Ways to Identify and Address Bullying of Foster Children
Published: September 12, 2018, at 5:06 a.m. PT
Last updated: July 1, 2020, at 5:24 a.m. PT
If you were bullied or observed bullying when you were in school, you’ll recall how affecting it can be. Sadly, around 20% of children age 12 to 18 report being bullied, according to research by the National Center for Education Statistics. Any child is at risk of being bullied, but foster children may be even more susceptible. Early exposure to trauma and abuse can result in lower self-esteem, shyness, or lack of social skills – all of which draw the attention of bullies who are looking for vulnerable targets.
Besides being unpleasant and distracting, being the subject of bullying can lead to anxiety, trouble in school, eating disorders, and depression in children. It’s important to educate yourself and your foster child, to know the signs, and understand what to do if you suspect and then discover bullying.
Ways to Prevent Bullying
Because bullying can happen anywhere, parents, school staff, and other adults in the community have a shared responsibility to help prevent it. It’s important to form strong relationships and communication channels with each other and between adults and your foster child. Discuss bullying and prevention with the adults in your foster child’s life.
At home, create an environment in which the child feels comfortable talking to you. Engage them in general conversation about their day: what classes or teachers they like, who they like to sit with, etc. That way you’ll have consistent information about how school is going, and if bullying does start they’ll be more likely to drop a hint or bring it up with you.
It’s a good idea to bring up bullying proactively. Educate them on what bullying is, make sure they understand it’s unacceptable and that they can always come to you for help. Encourage them to speak up if they or someone else is being bullied.
What to Look For
Foster children may be reluctant to admit they’re being bullied, or they may go to great lengths to hide it from you. That’s why it’s important to maintain consistent communication and keep an eye out for the warning signs of bullying:
- Not wanting to go to school or faking sick
- Lost or destroyed items or clothing
- Unexplained injuries
- Lying or telling stories about missing items and injuries
- Declining grades
- Lack of or loss of friends
- Decrease in self esteem
- Change in eating habits, such as coming home from school hungry
- Frequent aches and pains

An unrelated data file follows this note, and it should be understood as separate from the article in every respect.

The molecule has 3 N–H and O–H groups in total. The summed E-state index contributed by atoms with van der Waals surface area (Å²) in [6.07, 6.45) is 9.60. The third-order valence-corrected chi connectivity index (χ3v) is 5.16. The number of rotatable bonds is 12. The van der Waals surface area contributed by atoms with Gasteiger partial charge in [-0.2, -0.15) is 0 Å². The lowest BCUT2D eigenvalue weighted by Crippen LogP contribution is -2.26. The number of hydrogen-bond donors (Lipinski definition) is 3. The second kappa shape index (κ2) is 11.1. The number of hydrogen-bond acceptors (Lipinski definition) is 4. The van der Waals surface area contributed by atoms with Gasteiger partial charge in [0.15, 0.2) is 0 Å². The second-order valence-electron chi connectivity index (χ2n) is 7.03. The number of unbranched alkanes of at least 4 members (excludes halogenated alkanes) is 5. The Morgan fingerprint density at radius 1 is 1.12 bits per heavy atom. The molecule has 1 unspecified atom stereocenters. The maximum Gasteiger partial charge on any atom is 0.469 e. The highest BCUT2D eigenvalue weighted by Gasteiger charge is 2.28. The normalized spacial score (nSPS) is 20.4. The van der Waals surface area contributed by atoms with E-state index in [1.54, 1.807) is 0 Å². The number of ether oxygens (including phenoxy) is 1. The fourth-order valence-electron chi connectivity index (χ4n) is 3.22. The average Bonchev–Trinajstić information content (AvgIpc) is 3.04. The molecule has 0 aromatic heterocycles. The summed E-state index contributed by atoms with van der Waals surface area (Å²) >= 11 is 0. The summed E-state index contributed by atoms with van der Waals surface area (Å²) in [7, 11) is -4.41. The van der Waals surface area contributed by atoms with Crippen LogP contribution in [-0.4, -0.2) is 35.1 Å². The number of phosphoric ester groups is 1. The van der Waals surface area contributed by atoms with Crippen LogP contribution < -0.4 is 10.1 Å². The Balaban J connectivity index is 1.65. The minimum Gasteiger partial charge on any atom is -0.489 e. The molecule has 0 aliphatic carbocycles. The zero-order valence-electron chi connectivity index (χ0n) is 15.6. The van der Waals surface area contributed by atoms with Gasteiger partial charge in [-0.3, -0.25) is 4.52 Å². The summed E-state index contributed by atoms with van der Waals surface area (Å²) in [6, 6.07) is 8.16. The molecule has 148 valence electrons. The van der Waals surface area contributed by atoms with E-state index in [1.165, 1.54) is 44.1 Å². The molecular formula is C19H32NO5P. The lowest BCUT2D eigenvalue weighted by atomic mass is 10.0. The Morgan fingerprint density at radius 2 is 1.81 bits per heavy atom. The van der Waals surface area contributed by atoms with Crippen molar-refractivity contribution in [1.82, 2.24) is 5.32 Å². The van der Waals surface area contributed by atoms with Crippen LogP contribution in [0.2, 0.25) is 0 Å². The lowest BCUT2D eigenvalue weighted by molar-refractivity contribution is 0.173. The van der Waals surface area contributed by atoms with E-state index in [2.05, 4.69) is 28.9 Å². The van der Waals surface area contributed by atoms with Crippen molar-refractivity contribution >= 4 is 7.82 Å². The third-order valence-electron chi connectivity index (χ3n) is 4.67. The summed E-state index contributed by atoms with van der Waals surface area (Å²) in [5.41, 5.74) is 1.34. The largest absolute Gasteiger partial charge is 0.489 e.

- Sleep issues, nightmares
- Self-destructive behavior
- Expressing suicidal thoughts and practicing self-harm
- Attempting to run away
What to Do If You Suspect Bullying
Ask questions to learn more about the situation, and reassure the child that you support them. Observe their behavior and take any changes or warning signs seriously. You can pick them up from school and observe any concerning behavior on the playground or with other kids.
If you identify bullying, address it as readily as possible and show them you take it seriously. Keep a record of the incidents and report it to school officials or other appropriate contacts, depending on where the abuse occurred. Work with the other adults involved to come up with actionable steps to stop the bullying and support your child.
What Else Can I Do?
When your child is being bullied out in the world, it can leave you feeling helpless. Fortunately there are things you can do at home to help support and empower them on an ongoing basis.
- Ask your child if they would like to invite anyone over. This will help them build close relationships outside of school, which may decrease the bullying incidents in school.
- Provide them with ideas for standing up to bullying safely, like using humor to diffuse the situation and saying “stop” directly and confidently. Encourage them to walk away if those tactics don’t work, and advise them to stay near adults or groups of other kids as much as possible.
- Keep checking in with them often to make sure the bullying doesn’t return. Work with their teachers to reinforce the same open communication at school.
- Support their interest in activities or hobbies to help them boost their confidence and make friends.
- Be a positive role model for treating others with kindness and respect.
There’s no cure for bullying, unfortunately, but hopefully being armed with ways to identify and address it will help ease your mind. As a parent, the best thing you can do is establish open communication with your child, listen to them, take their concerns seriously, and act quickly when issues arise.